I have to be completely honest, health insurance was not something I really thought too much about until I got older. Like, “you are finally an adult with bills so you need to think about this now” older. As a child, it was not something I actively thought about. One, I was a kid so health insurance was definitely not high on my priority list and two, I was not a “sick kid,” so I only really went to the doctor’s office when I had to get vaccinated or get a physical to play sports at school (which was also rare). It was not until I reached the magic age of 26 that I was faced with the harsh reality that health insurance is necessary. And very expensive.
Like most young adults, my first job did not immediately shower upon me loads of money. I made enough money for bills, essentials, and literally nothing else, including health insurance. When I tried to get coverage under the Affordable Care Act (ACA), the only plans that I qualified for were completely out of my budget. When I tried to apply for Medicaid, I was told that I made too much money to qualify but if I had a child, things would be different, which was puzzling to me. Did the the fact that I had a child or not change my very real reality of not being able to afford health insurance? Before I had too much time to seriously weigh those options, I got offered a new job…WITH BENEFITS. To say I was excited would be an understatement. Now, I did not have to load up on vitamins to prevent myself from getting sick or entertain the idea of having a child in order to get health coverage. I assumed that everyone who was struggling to get health coverage was like me and when they found the right job or opportunity, they too, would be covered as well. I was very wrong.
On March 31, 2016, the North Carolina Department of Health and Human Services (NCDHHS) held a public hearing in Huntersville, NC, in order to get public input about the privatization of Medicaid in North Carolina. The Kaiser Family Foundation estimates that in North Carolina, 244,000 people do not have any option for affordable coverage; however, it is estimated that nearly 500,000 people would be eligible for coverage if the state expanded Medicaid and closed the coverage gap. Everyone from health providers to legislators to community organizers were all in attendance. Also in attendance were Medicaid beneficiaries, the people whose care will ultimately be affected by these proposed changes. After a brief introductory presentation about the proposed Medicaid reforms, the hearing was opened for public comments.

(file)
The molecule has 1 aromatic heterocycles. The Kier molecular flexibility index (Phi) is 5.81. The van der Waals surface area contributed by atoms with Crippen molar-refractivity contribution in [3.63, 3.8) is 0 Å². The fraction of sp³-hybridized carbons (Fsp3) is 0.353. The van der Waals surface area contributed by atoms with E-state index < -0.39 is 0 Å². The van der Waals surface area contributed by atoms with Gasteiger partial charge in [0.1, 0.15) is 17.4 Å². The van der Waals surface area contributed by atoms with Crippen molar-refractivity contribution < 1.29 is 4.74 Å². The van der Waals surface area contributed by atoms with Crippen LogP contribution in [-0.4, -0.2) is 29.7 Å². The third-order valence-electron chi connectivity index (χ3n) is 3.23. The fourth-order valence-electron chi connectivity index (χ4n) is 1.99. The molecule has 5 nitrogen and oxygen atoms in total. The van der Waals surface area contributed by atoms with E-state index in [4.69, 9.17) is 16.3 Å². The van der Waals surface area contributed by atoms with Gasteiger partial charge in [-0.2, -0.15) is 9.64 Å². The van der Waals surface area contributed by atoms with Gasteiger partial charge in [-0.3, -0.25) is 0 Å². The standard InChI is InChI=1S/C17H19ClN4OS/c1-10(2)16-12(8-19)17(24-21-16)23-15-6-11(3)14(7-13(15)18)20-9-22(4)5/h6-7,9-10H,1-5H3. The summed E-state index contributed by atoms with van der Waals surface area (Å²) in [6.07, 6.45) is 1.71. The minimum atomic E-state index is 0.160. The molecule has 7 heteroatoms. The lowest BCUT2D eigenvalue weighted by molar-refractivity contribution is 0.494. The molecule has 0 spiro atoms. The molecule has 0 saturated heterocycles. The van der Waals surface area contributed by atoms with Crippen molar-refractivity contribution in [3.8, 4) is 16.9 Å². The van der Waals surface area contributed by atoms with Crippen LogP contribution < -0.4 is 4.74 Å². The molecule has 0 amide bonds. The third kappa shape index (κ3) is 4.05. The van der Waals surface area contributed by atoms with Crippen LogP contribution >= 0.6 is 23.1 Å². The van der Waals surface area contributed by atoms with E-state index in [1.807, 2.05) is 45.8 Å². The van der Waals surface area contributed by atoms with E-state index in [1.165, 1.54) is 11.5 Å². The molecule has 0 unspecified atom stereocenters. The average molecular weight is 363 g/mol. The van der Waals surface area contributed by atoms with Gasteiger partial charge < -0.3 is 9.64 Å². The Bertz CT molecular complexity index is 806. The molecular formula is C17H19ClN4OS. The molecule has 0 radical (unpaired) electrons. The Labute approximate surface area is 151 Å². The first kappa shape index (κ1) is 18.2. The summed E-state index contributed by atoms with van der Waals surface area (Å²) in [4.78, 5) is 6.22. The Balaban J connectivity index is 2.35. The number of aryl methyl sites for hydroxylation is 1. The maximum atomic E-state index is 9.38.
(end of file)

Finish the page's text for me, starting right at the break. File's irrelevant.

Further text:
As expected, we heard from a number of doctors and legislators, whose main concerns appeared to be financial. Most doctors present were in support of Medicaid expansion because they saw first hand the negative implications of not closing the gap in their hospitals. They reported about patients who would come to the emergency room instead of a general practitioner for treatment because they could not afford the doctor’s visit. Since emergency rooms do not turn away patients, hospitals are forced to eat up these additional costs. Expanding Medicaid coverage reduces uncompensated care that hospitals and other healthcare providers currently absorb, which would lead to a stronger health system that is better able to take on innovative approaches to reduce costs and improve care.